Tips for dressing for your body shape
We ALL have parts of our body that we don’t like no matter what our figure type is. There are many things we can do to work on these problem areas such as exercise and healthy eating programs, to more severe surgical enhancing methods such as liposuction. However, simply by wearing clothing that suits our body shape we can overcome many of these problem areas without resorting to extreme measures.
Fashion and clothing has the ability to make you feel different emotions depending on the occasion they are to be worn for. A tracksuit, for instance, can make you feel ready to burn calories by pounding the pavement for the next hour, or similarly it can encourage you to put on the calories by watching a chick flick with a family sized block of chocolate with rainy weather outside.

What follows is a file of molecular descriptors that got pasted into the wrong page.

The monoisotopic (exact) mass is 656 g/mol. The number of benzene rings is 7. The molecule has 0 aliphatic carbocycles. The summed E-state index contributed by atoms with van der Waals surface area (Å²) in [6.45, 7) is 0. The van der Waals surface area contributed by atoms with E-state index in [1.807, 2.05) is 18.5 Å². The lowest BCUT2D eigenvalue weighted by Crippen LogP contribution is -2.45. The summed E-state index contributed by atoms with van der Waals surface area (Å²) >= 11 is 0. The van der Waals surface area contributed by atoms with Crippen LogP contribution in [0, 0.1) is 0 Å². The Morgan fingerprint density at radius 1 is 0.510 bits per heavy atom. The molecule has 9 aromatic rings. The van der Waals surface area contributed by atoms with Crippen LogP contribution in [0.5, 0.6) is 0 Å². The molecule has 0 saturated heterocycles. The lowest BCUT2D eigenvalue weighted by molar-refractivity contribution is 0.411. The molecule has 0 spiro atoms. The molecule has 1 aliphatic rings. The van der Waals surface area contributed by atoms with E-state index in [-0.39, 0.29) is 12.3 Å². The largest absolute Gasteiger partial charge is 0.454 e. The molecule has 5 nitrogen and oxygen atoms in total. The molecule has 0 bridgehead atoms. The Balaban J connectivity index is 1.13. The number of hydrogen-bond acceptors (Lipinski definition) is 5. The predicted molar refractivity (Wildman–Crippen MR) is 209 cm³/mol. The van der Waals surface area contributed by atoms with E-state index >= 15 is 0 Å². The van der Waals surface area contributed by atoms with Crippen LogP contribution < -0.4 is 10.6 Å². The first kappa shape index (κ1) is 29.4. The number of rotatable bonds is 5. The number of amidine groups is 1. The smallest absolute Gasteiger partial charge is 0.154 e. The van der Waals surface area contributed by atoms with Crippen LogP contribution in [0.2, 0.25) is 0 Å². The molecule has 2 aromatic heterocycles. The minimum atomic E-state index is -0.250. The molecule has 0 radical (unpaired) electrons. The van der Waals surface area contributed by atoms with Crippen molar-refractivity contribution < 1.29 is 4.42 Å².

The 80’s were well known for the introduction of power dressing which was typically created by wearing a Man style suit with broad shoulder pads. The look was created to portray an image of the powerful woman when equality for women was a very current issue. Whilst the trend for oversized shoulder pads has passed, the theory of power dressing is still relevant as this is what makes you feel good when you dress well.
These days we most commonly think about power dressing when we go for a job interview or are asking the boss for a promotion, in these instances we work hard to create a look of success and confidence. The essence of power dressing is important every day and we should use with the simple design principles listed below to feel wonderful, successful and comfortable in every look we create.
Generally petite people can wear mostly whatever they like so long as it is scaled down to suit their proportions. Vertical lines help to elongate the body and can be used in ways other than stripes including pleats and draping. Be conscious of the horizontal lines created when layering clothing. The more layers the more lines which then breaks up the body into pieces and shortens the body length.